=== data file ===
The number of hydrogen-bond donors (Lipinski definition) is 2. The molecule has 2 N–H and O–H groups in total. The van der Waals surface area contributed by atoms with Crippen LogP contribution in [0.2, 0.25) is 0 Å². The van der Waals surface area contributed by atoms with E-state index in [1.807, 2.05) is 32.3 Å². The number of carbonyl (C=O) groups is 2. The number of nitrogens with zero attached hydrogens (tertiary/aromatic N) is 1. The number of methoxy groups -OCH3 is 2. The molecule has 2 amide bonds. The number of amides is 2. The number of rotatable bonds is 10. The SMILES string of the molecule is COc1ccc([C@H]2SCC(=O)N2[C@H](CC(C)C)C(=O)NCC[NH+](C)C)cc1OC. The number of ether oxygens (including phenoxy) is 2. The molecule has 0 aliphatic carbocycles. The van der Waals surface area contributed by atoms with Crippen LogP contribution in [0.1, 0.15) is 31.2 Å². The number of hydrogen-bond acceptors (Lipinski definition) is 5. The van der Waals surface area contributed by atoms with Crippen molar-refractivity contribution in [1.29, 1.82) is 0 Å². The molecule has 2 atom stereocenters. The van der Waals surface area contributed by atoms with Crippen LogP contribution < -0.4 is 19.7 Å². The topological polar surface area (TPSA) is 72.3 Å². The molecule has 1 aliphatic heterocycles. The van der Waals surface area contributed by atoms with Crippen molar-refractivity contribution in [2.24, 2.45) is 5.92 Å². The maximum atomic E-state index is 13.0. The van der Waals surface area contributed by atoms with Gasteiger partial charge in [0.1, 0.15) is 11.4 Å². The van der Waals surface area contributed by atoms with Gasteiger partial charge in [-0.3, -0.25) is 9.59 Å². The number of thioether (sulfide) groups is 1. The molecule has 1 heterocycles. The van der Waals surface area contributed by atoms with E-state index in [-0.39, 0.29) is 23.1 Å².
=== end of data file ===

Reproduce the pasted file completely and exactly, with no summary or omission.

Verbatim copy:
The number of hydrogen-bond donors (Lipinski definition) is 2. The molecule has 2 N–H and O–H groups in total. The van der Waals surface area contributed by atoms with Crippen LogP contribution in [0.2, 0.25) is 0 Å². The van der Waals surface area contributed by atoms with E-state index in [1.807, 2.05) is 32.3 Å². The number of carbonyl (C=O) groups is 2. The number of nitrogens with zero attached hydrogens (tertiary/aromatic N) is 1. The number of methoxy groups -OCH3 is 2. The molecule has 2 amide bonds. The number of amides is 2. The number of rotatable bonds is 10. The SMILES string of the molecule is COc1ccc([C@H]2SCC(=O)N2[C@H](CC(C)C)C(=O)NCC[NH+](C)C)cc1OC. The number of ether oxygens (including phenoxy) is 2. The molecule has 0 aliphatic carbocycles. The van der Waals surface area contributed by atoms with Crippen LogP contribution in [0.1, 0.15) is 31.2 Å². The number of hydrogen-bond acceptors (Lipinski definition) is 5. The van der Waals surface area contributed by atoms with Crippen molar-refractivity contribution in [1.29, 1.82) is 0 Å². The molecule has 2 atom stereocenters. The van der Waals surface area contributed by atoms with Crippen LogP contribution < -0.4 is 19.7 Å². The topological polar surface area (TPSA) is 72.3 Å². The molecule has 1 aliphatic heterocycles. The van der Waals surface area contributed by atoms with Crippen molar-refractivity contribution in [2.24, 2.45) is 5.92 Å². The maximum atomic E-state index is 13.0. The van der Waals surface area contributed by atoms with Gasteiger partial charge in [0.1, 0.15) is 11.4 Å². The van der Waals surface area contributed by atoms with Gasteiger partial charge in [-0.3, -0.25) is 9.59 Å². The number of thioether (sulfide) groups is 1. The molecule has 1 heterocycles. The van der Waals surface area contributed by atoms with E-state index in [-0.39, 0.29) is 23.1 Å².